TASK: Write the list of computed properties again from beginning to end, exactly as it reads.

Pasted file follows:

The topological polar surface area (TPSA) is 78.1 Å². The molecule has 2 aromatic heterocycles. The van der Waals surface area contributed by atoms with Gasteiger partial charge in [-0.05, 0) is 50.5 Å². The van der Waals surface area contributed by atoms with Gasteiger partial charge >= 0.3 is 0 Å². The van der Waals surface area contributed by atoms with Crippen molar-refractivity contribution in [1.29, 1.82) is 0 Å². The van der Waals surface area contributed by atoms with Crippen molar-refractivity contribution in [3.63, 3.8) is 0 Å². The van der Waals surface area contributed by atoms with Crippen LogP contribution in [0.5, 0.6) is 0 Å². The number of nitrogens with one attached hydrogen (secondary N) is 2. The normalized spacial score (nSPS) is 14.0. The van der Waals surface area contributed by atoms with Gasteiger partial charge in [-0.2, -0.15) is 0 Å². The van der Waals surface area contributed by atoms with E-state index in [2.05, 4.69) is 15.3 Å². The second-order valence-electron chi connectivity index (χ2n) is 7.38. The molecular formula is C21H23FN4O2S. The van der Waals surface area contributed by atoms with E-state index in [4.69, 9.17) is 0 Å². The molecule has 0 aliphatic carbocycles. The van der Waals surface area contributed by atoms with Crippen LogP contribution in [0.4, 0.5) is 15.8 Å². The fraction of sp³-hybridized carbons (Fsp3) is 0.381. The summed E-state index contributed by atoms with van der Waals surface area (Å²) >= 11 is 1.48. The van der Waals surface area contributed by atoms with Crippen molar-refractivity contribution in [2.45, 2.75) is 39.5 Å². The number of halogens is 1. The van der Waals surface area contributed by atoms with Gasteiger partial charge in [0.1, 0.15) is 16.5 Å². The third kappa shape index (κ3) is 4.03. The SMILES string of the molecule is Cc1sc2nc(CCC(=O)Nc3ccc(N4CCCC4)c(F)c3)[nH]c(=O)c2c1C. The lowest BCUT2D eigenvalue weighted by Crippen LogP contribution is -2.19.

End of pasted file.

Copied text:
The topological polar surface area (TPSA) is 78.1 Å². The molecule has 2 aromatic heterocycles. The van der Waals surface area contributed by atoms with Gasteiger partial charge in [-0.05, 0) is 50.5 Å². The van der Waals surface area contributed by atoms with Gasteiger partial charge >= 0.3 is 0 Å². The van der Waals surface area contributed by atoms with Crippen molar-refractivity contribution in [1.29, 1.82) is 0 Å². The van der Waals surface area contributed by atoms with Crippen molar-refractivity contribution in [3.63, 3.8) is 0 Å². The van der Waals surface area contributed by atoms with Crippen LogP contribution in [0.5, 0.6) is 0 Å². The number of nitrogens with one attached hydrogen (secondary N) is 2. The normalized spacial score (nSPS) is 14.0. The van der Waals surface area contributed by atoms with Gasteiger partial charge in [-0.2, -0.15) is 0 Å². The van der Waals surface area contributed by atoms with E-state index in [2.05, 4.69) is 15.3 Å². The second-order valence-electron chi connectivity index (χ2n) is 7.38. The molecular formula is C21H23FN4O2S. The van der Waals surface area contributed by atoms with E-state index in [4.69, 9.17) is 0 Å². The molecule has 0 aliphatic carbocycles. The van der Waals surface area contributed by atoms with Crippen LogP contribution in [0.4, 0.5) is 15.8 Å². The fraction of sp³-hybridized carbons (Fsp3) is 0.381. The summed E-state index contributed by atoms with van der Waals surface area (Å²) >= 11 is 1.48. The van der Waals surface area contributed by atoms with Crippen molar-refractivity contribution in [2.45, 2.75) is 39.5 Å². The number of halogens is 1. The van der Waals surface area contributed by atoms with Gasteiger partial charge in [0.1, 0.15) is 16.5 Å². The third kappa shape index (κ3) is 4.03. The SMILES string of the molecule is Cc1sc2nc(CCC(=O)Nc3ccc(N4CCCC4)c(F)c3)[nH]c(=O)c2c1C. The lowest BCUT2D eigenvalue weighted by Crippen LogP contribution is -2.19.